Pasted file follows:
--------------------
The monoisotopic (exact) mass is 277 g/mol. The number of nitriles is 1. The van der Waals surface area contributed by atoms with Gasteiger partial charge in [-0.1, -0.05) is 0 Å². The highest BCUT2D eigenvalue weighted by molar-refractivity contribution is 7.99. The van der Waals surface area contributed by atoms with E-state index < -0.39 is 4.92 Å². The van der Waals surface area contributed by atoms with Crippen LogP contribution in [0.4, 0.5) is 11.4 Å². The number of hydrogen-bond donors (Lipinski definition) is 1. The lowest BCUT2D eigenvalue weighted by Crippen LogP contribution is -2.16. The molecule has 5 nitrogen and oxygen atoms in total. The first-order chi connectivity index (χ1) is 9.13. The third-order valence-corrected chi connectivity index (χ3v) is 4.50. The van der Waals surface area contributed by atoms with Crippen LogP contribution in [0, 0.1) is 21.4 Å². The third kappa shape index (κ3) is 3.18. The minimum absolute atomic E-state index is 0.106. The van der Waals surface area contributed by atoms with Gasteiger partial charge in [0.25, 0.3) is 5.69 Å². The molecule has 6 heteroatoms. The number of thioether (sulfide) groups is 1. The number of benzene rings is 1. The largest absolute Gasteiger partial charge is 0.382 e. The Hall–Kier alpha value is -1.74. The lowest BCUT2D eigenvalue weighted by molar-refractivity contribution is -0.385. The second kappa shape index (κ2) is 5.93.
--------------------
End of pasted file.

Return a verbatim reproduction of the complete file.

The monoisotopic (exact) mass is 277 g/mol. The number of nitriles is 1. The van der Waals surface area contributed by atoms with Gasteiger partial charge in [-0.1, -0.05) is 0 Å². The highest BCUT2D eigenvalue weighted by molar-refractivity contribution is 7.99. The van der Waals surface area contributed by atoms with E-state index < -0.39 is 4.92 Å². The van der Waals surface area contributed by atoms with Crippen LogP contribution in [0.4, 0.5) is 11.4 Å². The number of hydrogen-bond donors (Lipinski definition) is 1. The lowest BCUT2D eigenvalue weighted by Crippen LogP contribution is -2.16. The molecule has 5 nitrogen and oxygen atoms in total. The first-order chi connectivity index (χ1) is 9.13. The third-order valence-corrected chi connectivity index (χ3v) is 4.50. The van der Waals surface area contributed by atoms with Crippen LogP contribution in [0, 0.1) is 21.4 Å². The third kappa shape index (κ3) is 3.18. The minimum absolute atomic E-state index is 0.106. The van der Waals surface area contributed by atoms with Gasteiger partial charge in [0.25, 0.3) is 5.69 Å². The molecule has 6 heteroatoms. The number of thioether (sulfide) groups is 1. The number of benzene rings is 1. The largest absolute Gasteiger partial charge is 0.382 e. The Hall–Kier alpha value is -1.74. The lowest BCUT2D eigenvalue weighted by molar-refractivity contribution is -0.385. The second kappa shape index (κ2) is 5.93.